elongated, transverse tension and compression members extending along said common axis and compressively clamping both opposite sidewalls of one of said sections together into a v rigid support structure; and
the other t-wo of said sections being journaled relative to said tension and compression members for pivotal mov-ement about said common axls.
2. In an articulated mine haulage vehicle, the combination vof claim 1 in which said one section is the discharge section.
3. In an articulated mine haulage vehicle, the combination of claim 1 in which said compression member is an elongated tube extending betweenopposite sidewalls of said one section and having end portions respectively engaging inner surfaces of said sidewalls; l
said tension member is an elongated shaft within said tube having end portions respectively engaging outer surfaces of said sidewalls; and
threaded tightening means associated with said tension and compression members for gripping the sidewalls of said one section therebetween.
-4. In an articulated mine haulage vehicle, the combination of claim 1 in which said compression member is an elongated tube extending between opposite sidewalls of said discharge body section having ends respectively engaging inner surfaces of the sidewalls thereof;
said tension member is an elongated shaft within said tube having'a head at one end engaged with the outer surface of one sidewall of the discharge body section and having a washer at the other end engaged with the outer surface of the other sidewall of the discharge body section, and a nut threadedly engaged with the tension member beyond the washer and effective when tightened to 'grip the discharge body section sidewalls between the head and washer and the ends of the compression member.
5. In an articulated mine haulage vehicle, the combination of claim 4 is which said discharge boom section is pivotally jour-naled on said compression member.
6. In an articulated mine haulage vehicle, the combination of claim 4 in which said receiving body section is pivotally journaled on said tension member. 7. In an articulated mine haulage vehicle, the combination of claim 4 in which the sidewalls of the receiving body section are pivotally journaled respectively on said head and washer. 8. In an articulated mine haulage vehicle, the combination of claim 4 in which the elongated tube comprising the compression member has a reduced diameter mid-section to provide clearance relative to pivotally journaled mid-portion of the discharge boom section. 9. In an articulated mine haulage vehicle, the combination of claim 4 in which annular shims concentric with said common axis are interposed between the sidewalls of the discharge body section and the discharge boom section to limit relative transverse clearance therebetween. 10. In an articulated mine haulage vehicle, the combination of claim 4 in which annular shims concentric Iwith said com-mon axis are interposed between the sidewalls of the receiving and discharge body sections to limit relative transverse clearance therebetween.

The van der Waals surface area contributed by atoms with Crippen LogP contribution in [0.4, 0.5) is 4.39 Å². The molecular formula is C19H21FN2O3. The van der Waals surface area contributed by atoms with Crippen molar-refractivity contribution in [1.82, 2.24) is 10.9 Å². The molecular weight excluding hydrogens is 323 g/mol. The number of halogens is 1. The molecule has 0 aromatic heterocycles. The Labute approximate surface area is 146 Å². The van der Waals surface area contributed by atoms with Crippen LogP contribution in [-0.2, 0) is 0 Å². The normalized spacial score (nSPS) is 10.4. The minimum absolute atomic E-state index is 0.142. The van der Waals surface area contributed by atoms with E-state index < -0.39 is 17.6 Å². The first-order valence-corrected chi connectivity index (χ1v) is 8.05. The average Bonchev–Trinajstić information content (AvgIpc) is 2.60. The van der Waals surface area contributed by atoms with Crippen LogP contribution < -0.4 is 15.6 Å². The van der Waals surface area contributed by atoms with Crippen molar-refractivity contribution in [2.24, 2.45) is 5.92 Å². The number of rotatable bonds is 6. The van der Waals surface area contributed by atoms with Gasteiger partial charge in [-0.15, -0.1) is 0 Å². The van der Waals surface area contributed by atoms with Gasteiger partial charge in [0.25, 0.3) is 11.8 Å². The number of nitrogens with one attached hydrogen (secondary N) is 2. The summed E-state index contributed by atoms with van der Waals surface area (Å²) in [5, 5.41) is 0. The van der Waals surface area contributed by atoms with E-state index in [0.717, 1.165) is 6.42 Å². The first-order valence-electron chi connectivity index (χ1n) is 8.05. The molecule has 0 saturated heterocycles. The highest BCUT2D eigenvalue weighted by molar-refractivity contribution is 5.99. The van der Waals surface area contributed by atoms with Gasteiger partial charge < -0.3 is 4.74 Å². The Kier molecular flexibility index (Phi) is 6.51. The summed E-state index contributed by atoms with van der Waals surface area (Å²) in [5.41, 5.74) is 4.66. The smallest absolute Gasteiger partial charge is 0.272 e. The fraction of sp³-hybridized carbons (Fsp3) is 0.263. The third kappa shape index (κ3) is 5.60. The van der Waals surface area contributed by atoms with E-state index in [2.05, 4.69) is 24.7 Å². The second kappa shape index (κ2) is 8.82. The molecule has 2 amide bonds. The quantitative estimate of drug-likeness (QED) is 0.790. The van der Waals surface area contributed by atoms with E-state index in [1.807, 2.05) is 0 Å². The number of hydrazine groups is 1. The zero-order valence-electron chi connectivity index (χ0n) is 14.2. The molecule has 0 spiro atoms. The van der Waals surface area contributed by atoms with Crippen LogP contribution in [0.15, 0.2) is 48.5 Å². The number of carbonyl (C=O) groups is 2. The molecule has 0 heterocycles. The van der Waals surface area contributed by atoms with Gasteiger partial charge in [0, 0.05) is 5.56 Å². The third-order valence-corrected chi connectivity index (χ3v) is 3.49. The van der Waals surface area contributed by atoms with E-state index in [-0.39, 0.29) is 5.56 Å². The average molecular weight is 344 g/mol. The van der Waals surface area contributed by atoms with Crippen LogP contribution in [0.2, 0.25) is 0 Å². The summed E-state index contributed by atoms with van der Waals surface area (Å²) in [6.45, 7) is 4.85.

References Cited UNITED STATES PATENTS 3,277,974 10/1966 Brill 180422 ALBERT J MAKAY, Primary Examiner
|Cited Patent||Filing date||Publication date||Applicant||Title|
|US3277974 *||Oct 18, 1965||Oct 11, 1966||Westinghouse Air Brake Co||Means for increasing the wheel traction and braking effort|
|Citing Patent||Filing date||Publication date||Applicant||Title|
|US5795032 *||Jun 17, 1996||Aug 18, 1998||Joy Mm Delaware, Inc.||Mining machine with multiple propulsion members|
|U.S. Classification||180/24, 198/318, 180/22, 180/24.7, 180/24.1, 198/728, 414/528|
|International Classification||B62D53/00, E21F13/00, B62D53/02, E21F13/02|
|Cooperative Classification||B62D53/028, E21F13/025|
|European Classification||B62D53/02F, E21F13/02D|
|Aug 15, 1984||AS06||Security interest|
Owner name: CONTINENTAL ILLINOIS NATIONAL BANK AND TRUST COMPA
Effective date: 19840801
Owner name: GOODMAN EQUIPMENT CORPORATION A DE CORP.
|Aug 15, 1984||AS||Assignment|
Owner name: CONTINENTAL ILLINOIS NATIONAL BANK AND TRUST COMPA
Free format text: SECURITY INTEREST;ASSIGNOR:GOODMAN EQUIPMENT CORPORATION A DE CORP.;REEL/FRAME:004315/0673
Effective date: 19840801